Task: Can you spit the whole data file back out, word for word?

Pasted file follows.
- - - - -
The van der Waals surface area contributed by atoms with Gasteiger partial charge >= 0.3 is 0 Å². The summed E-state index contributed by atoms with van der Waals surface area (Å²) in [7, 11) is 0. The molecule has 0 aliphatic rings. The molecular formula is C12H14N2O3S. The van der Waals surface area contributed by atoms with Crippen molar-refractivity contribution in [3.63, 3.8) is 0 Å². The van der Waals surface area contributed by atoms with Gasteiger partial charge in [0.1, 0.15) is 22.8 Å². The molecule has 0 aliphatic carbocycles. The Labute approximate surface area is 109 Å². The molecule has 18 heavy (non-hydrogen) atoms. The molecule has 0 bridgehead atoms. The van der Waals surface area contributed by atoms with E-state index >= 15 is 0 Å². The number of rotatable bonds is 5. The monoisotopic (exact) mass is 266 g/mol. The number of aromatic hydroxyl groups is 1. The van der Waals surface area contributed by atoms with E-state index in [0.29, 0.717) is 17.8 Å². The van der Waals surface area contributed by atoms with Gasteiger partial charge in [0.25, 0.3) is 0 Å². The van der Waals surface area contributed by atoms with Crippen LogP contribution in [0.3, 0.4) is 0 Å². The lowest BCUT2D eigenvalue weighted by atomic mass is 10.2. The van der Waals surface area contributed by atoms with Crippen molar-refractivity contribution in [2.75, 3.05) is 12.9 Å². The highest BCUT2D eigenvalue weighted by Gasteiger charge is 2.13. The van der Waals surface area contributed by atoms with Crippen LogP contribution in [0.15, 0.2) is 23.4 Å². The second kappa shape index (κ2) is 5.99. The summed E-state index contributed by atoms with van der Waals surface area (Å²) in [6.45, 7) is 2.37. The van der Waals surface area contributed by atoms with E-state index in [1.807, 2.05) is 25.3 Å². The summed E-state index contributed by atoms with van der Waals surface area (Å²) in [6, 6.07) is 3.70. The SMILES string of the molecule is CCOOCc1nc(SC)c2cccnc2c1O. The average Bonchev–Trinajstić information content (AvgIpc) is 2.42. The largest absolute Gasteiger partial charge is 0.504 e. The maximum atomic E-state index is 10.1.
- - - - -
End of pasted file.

The van der Waals surface area contributed by atoms with Gasteiger partial charge >= 0.3 is 0 Å². The summed E-state index contributed by atoms with van der Waals surface area (Å²) in [7, 11) is 0. The molecule has 0 aliphatic rings. The molecular formula is C12H14N2O3S. The van der Waals surface area contributed by atoms with Crippen molar-refractivity contribution in [3.63, 3.8) is 0 Å². The van der Waals surface area contributed by atoms with Gasteiger partial charge in [0.1, 0.15) is 22.8 Å². The molecule has 0 aliphatic carbocycles. The Labute approximate surface area is 109 Å². The molecule has 18 heavy (non-hydrogen) atoms. The molecule has 0 bridgehead atoms. The van der Waals surface area contributed by atoms with E-state index >= 15 is 0 Å². The number of rotatable bonds is 5. The monoisotopic (exact) mass is 266 g/mol. The number of aromatic hydroxyl groups is 1. The van der Waals surface area contributed by atoms with E-state index in [0.29, 0.717) is 17.8 Å². The van der Waals surface area contributed by atoms with Gasteiger partial charge in [0.25, 0.3) is 0 Å². The van der Waals surface area contributed by atoms with Crippen LogP contribution in [0.3, 0.4) is 0 Å². The lowest BCUT2D eigenvalue weighted by atomic mass is 10.2. The van der Waals surface area contributed by atoms with Crippen molar-refractivity contribution in [2.75, 3.05) is 12.9 Å². The highest BCUT2D eigenvalue weighted by Gasteiger charge is 2.13. The van der Waals surface area contributed by atoms with Crippen LogP contribution in [0.15, 0.2) is 23.4 Å². The second kappa shape index (κ2) is 5.99. The summed E-state index contributed by atoms with van der Waals surface area (Å²) in [6.45, 7) is 2.37. The van der Waals surface area contributed by atoms with E-state index in [1.807, 2.05) is 25.3 Å². The summed E-state index contributed by atoms with van der Waals surface area (Å²) in [6, 6.07) is 3.70. The SMILES string of the molecule is CCOOCc1nc(SC)c2cccnc2c1O. The average Bonchev–Trinajstić information content (AvgIpc) is 2.42. The largest absolute Gasteiger partial charge is 0.504 e. The maximum atomic E-state index is 10.1.